There is of course no hard data to back up the claims that any of these slightly-more-modern approaches to TDD are better. Don’t let that stop you–if you waited for studies and research to proceed, you’d never code much of anything. The beauty of TDD is that its rapid cycles afford many opportunities to see what works best for you and your team.

(But remember: You only really know how good your tests and code are when others must maintain them down the road.)

Should you push more in the direction of one assert per test? Is Given-When-Then superior to Arrange-Act-Assert? Those are entertaining things to debate, but you’re better off finding out for yourself what works best for your team. Also, be willing to accept that others might have an even better approach.

I recommend investigating all of the above ideas and more–keep your eyes open! Just don’t get hung up on any one or assume it’s the One True Way. The practice of TDD is a continual voyage of exploration, discovery, and adaptation.

Test Abstraction

I’m staring at a single CppUnit test function spanning hundreds of source lines. The test developer inserted visual indicators to help me pick out the eight test cases it covers:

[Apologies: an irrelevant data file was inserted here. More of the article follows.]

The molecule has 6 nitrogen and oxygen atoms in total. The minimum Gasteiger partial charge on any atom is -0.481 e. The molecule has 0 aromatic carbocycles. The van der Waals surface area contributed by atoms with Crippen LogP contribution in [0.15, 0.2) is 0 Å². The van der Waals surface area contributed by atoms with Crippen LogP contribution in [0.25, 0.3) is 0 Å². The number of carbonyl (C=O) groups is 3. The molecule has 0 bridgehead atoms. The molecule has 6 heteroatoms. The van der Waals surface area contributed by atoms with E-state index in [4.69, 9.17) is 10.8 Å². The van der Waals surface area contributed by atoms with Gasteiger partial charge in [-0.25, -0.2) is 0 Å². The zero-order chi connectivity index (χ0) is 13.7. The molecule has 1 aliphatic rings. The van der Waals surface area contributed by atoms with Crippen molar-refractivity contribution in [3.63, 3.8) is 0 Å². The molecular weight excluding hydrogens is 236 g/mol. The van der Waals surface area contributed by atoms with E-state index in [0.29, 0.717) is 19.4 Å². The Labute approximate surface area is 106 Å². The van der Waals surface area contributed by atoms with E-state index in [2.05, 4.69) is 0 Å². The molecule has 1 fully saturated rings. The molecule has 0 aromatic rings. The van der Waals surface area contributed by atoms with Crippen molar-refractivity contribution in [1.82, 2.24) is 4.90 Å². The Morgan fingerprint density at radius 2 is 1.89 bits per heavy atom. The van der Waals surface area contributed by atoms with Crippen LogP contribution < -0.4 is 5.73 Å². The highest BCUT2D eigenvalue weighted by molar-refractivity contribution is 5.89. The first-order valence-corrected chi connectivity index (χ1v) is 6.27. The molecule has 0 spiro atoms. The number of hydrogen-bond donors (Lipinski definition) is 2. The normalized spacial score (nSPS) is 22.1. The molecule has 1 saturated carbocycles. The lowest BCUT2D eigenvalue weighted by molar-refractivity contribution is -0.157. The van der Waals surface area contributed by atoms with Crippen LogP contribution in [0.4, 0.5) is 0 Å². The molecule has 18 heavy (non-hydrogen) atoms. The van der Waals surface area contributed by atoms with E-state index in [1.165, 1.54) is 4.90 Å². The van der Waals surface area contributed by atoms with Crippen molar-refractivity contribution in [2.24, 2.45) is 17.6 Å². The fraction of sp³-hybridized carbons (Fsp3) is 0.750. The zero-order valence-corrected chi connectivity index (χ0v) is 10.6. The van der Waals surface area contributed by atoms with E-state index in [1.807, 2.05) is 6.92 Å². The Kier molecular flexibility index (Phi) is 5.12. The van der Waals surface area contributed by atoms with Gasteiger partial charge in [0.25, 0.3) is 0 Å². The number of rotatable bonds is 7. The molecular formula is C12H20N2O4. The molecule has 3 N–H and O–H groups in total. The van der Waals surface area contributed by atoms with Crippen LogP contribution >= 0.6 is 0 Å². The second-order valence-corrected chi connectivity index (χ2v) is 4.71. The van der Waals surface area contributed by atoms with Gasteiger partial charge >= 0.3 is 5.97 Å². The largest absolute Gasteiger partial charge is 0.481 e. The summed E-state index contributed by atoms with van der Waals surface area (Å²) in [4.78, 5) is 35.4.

//++++++++++++++++++++++++++++++++++++++++++++++++++

Each of these cases is brief: four to eight lines of data setup, followed by a execution statement enclosed in a CPPUNIT_ASSERT. Of course they could be broken up into eight separate test functions, but otherwise they are reasonable.

Prior to the eight tests there are two hundred lines of setup code. Most of the initialization sets data to reasonable default values so that the application code won’t crash and burn while being exercised.

I don’t know enough about the test to judge it in terms of its appropriateness as a “unit” test. It seems more integration test than anything. But perhaps all I would need to do is cleverly divorce the target function from all of those data setup dependencies, and break it up into eight separate test functions.

The aggregation of tests is typical, and no doubt comes from a compulsion to not waste all those 200 lines of work! The bigger problem I have is the function’s lack of abstraction. Uncle Bob always says, “abstraction is elimination of the irrelevant and amplification of the essential.” When it comes down to understanding tests, it is usually a matter of how good a job the developer was at abstracting intent. Two hundreds of lines of detailed setup does not exhibit abstraction!

For a given unit test, I always want to know why a given assertion should hold true, based on the setup context. The lengthy object construction and initialization should be encapsulated in another method, perhaps createDefaultMarket(). Relevant pieces of data can be layered atop the Market object: applyGroupDiscountRate(0.10), applyRestrictionCode(), etc. Not only does it help explain the data differences and correlate the setup with the result, it makes it easier to read the test, and easier to write new tests (reuse!).

I often get blank stares when I ask developers to make their tests more readable. Would they respond better to requests to improve their use of abstraction?